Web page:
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DAVID PATRICK KELLY v. COMMONWEALTH PENNSYLVANIA (01/21/88)

COMMONWEALTH COURT OF PENNSYLVANIA


decided: January 21, 1988.

DAVID PATRICK KELLY, APPELLANT
v.
COMMONWEALTH OF PENNSYLVANIA, APPELLEE

Appeal from the Order of the Court of Common Pleas of Washington County in the case of Commonwealth of Pennsylvania v. David Patrick Kelly, No. 426 August Term, 1985.

COUNSEL

Raymond P. Amatangelo, for appellant.

Harold H. Cramer, Assistant Counsel, with him, Spencer A. Manthorpe, Chief Counsel, and Henry G. Barr, General Counsel, for appellee.

Judges MacPhail and Barry, and Senior Judge Blatt. Reconsideration granted by submission on briefs on December 1, 1987 to President Judge Crumlish, Jr. and Judges Craig, MacPhail, Doyle, Barry, Colins and Palladino. Opinion by Judge MacPhail. Dissenting Opinion by President Judge Crumlish, Jr.

Author: Macphail

[ 113 Pa. Commw. Page 2]

David Kelly (Appellant) appeals an order of the Court of Common Pleas of Washington County (trial court) which dismissed his appeal of a Department of Transportation (DOT) order suspending his operator's license for a period of one year pursuant to Section 1547(b)(2) of the Vehicle Code, 75 Pa. C. S. § 1547(b)(2) (refusal to submit to chemical testing).

On July 27, 1985, the Appellant was involved in an automobile accident, subsequent to which he failed four field sobriety tests and was placed under arrest for driving under the influence of alcohol. He was thereafter requested to submit to a blood alcohol test and he was told that, if he refused, "he would be subject to having his license suspended by [DOT] for one year." The Appellant refused to submit to a test,*fn1 and DOT suspended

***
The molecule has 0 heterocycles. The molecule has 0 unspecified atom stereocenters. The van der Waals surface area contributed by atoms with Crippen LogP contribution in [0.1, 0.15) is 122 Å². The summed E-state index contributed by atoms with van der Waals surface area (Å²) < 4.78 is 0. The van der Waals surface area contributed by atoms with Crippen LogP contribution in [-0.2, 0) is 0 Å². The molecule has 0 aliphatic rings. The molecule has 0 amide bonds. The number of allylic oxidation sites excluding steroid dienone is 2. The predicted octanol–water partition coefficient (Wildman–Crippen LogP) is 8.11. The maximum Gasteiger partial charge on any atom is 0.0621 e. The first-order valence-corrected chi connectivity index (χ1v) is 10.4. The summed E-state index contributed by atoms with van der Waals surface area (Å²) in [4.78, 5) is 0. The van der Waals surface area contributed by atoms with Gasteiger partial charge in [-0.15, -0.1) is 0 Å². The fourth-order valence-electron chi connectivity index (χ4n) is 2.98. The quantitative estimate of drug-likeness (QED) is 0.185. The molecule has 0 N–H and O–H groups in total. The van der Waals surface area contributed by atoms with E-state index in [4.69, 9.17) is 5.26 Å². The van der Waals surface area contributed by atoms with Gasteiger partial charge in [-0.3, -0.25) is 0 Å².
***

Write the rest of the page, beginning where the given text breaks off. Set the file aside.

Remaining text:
[ 113 Pa. Commw. Page 3]

    his license. The Appellant appealed the suspension, and after a de novo hearing, the trial court dismissed the appeal. This appeal followed.*fn2

The Appellant's sole contention on appeal is that pursuant to this Court's holding in Commonwealth of Pa., Department of Transportation, Bureau of Traffic Safety v. Landau, 91 Pa. Commonwealth Ct. 646, 498 A.2d 47 (1985), a warning that his license "would be subject to" suspension is insufficient to meet the requirements of Section 1547(b)(2).*fn3 DOT counters by arguing that Landau was erroneously decided because that case overlooks this Court's holding in Smolick v. Commonwealth, 60 Pa. Commonwealth Ct. 180, 430 A.2d 1230 (1981) (warning of "could and would" held sufficient under statute) and because the word "subject" was used as a verb in the police officer's warning rather than as an adjective modifying the noun "suspension."

Preliminarily, we note that at issue in Smolick was a warning consisting of the words "could and would." That, however, is not the situation in the case sub judice. At issue here is a warning consisting of the words "would be subject to" a suspension. In Landau , we specifically rejected DOT's argument that the use of the word "subject" does not render a warning insufficient under Section 1547(b)(2), when we stated that:

[T]he use of 'subject' serves to modify or qualify 'suspension.' And, in consulting Webster's Third New International Dictionary 2275 (1966), we found no use of 'subject' to provide such a sense of certainty, as would indicate the automatic consequence